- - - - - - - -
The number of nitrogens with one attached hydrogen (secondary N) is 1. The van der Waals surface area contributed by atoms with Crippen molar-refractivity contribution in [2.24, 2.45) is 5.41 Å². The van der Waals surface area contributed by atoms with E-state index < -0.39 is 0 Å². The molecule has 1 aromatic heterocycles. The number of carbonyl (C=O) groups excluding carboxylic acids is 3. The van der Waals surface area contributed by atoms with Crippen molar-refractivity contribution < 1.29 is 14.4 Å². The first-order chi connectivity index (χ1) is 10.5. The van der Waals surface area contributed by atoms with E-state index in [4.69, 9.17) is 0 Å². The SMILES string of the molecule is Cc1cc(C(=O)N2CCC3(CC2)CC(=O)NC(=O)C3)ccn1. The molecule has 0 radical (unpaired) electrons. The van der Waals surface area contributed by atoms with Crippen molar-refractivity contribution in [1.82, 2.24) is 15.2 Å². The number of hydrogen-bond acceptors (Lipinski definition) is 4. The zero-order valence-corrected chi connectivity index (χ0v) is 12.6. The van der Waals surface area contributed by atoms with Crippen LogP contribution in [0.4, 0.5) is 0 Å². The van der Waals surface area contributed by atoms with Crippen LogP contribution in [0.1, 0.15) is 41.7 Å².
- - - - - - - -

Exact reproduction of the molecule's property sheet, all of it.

The number of nitrogens with one attached hydrogen (secondary N) is 1. The van der Waals surface area contributed by atoms with Crippen molar-refractivity contribution in [2.24, 2.45) is 5.41 Å². The van der Waals surface area contributed by atoms with E-state index < -0.39 is 0 Å². The molecule has 1 aromatic heterocycles. The number of carbonyl (C=O) groups excluding carboxylic acids is 3. The van der Waals surface area contributed by atoms with Crippen molar-refractivity contribution < 1.29 is 14.4 Å². The first-order chi connectivity index (χ1) is 10.5. The van der Waals surface area contributed by atoms with E-state index in [4.69, 9.17) is 0 Å². The SMILES string of the molecule is Cc1cc(C(=O)N2CCC3(CC2)CC(=O)NC(=O)C3)ccn1. The molecule has 0 radical (unpaired) electrons. The van der Waals surface area contributed by atoms with Crippen molar-refractivity contribution in [1.82, 2.24) is 15.2 Å². The number of hydrogen-bond acceptors (Lipinski definition) is 4. The zero-order valence-corrected chi connectivity index (χ0v) is 12.6. The van der Waals surface area contributed by atoms with Crippen LogP contribution in [0.4, 0.5) is 0 Å². The van der Waals surface area contributed by atoms with Crippen LogP contribution in [0.1, 0.15) is 41.7 Å².